Paul said: “I have learned the secret of being content in any and every situations, whether well fed or hungry, whether living in plenty or in want. I can do everything through him who gives me strength.” Philippians 4:12


This Scripture applies to marriage, too. Together we can weather the storms of life when we draw strength from Jesus.


My friend Diana asked me what I was preparing for tonight. I said I wasn’t exactly writing my vows, I was more like summing up our life together. Briefly. She asked me how I was going to be brief about summing up 23 years and three kids. I tossed “brief” out the window and promised I would try to be entertaining and throw in a dash of mild hysteria. Welcome to our life.


I’ve never been to a wedding vow renewal ceremony, but I always knew I wanted to do it someday. When I broached the subject over the summer, DJ asked me a common question–why now? “It’s only been 23 years. I thought we’d wait until our 25th anniversary.” When I asked “Why wait?” he didn’t really have a good answer, so I won, and here we are.


I was also thinking about how broken relationships seem to get so much air time and healthy ones, well, maybe they’re not as interesting? Or we take them for granted? Like “yeah, mom and dad and mom and dad have been together forever, and. . .?” Well, it’s a wonderful thing! And all those wonderful things should be celebrated. So let’s do that tonight. Like the apostle Paul said in Philipians 4:8: “Whatever is  true, whatever is noble, whatever is right, whatever is pure, whatever is lovely, whatever is admirable–if anything is excellent or praiseworthy,think about such things.” That’s what we’re doing here.


More than anything, I see tonight as a time to just stop and breathe. A time to stop and say, “Hey, look at how God has been faithful to us.” A time to reflect with gratitude on His goodness. A time to say Thank You to Him and to all of you for being here and supporting us on this journey.


So I decided since this was a ceremony with which I have no experience, I hopped on Pinterest for some ideas. Some people go out and buy new dresses. Some buy new rings. Some even take a second honeymoon. Even if we could afford to do those things, they seem like they would detract from the purpose of the vow renewal ceremony–the actual renewing of the vows. Having said that, I would not be offended if we did this again in twenty years at our Tuscan villa. You’re all invited to that one, too.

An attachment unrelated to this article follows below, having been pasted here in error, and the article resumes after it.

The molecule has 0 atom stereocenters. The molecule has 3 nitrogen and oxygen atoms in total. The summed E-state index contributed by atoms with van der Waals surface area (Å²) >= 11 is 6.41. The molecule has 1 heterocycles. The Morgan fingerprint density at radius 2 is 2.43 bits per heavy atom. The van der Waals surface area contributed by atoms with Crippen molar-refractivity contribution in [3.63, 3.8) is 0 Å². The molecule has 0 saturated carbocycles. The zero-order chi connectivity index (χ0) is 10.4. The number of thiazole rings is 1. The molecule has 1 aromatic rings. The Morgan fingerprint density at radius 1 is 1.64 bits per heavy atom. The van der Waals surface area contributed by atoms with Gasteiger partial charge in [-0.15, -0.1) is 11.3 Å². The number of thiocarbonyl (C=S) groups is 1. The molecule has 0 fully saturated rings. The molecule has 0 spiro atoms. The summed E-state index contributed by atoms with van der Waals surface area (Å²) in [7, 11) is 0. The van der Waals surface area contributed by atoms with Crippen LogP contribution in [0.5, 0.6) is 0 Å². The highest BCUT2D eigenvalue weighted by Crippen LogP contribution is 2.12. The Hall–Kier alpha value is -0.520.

But this one is streamlined, without the frills. I remember when DJ and I were dating and something difficult came up, I can’t remember what it was, but I remember my mom saying that “The only thing that matters is what you two say to each other.” There was a lot of wisdom in that; that’s probably why I remember it even now. To me that’s the point of this–what we are saying to each other. It’s what we said 23 years ago, but to me it means even more today because we’ve got some life under our belt and we are still saying “yes” to each other.


When we got married twenty-three years ago, in front of about two hundred people, without knowing what the future would hold, we made promises to each other. Then we walked out of the church and started our life together. DJ got a job at EHS Engineering. I got a job teaching preschool at St. Thomas School. We started to understand “plenty” and “want.” Then, at different times, we both contracted Lyme disease. God saw us safely through it. And then one night DJ ended up on the floor in excruciating pain because he had thrown his back out. I could have sworn I saw angels attending him in the back of the ambulance. Thankfully, that was the only time in 23 years, we’ve had to call the ambulance to our house. We learned about “sickness” and “health.”


We had Tim. It was then, when we became parents, that we began to get the slightest inkling of God’s immense love for His children. If we as flawed humans, could love this little blonde-headed bundle so intensely, how deep and far and wide must be the Father’s love for His children?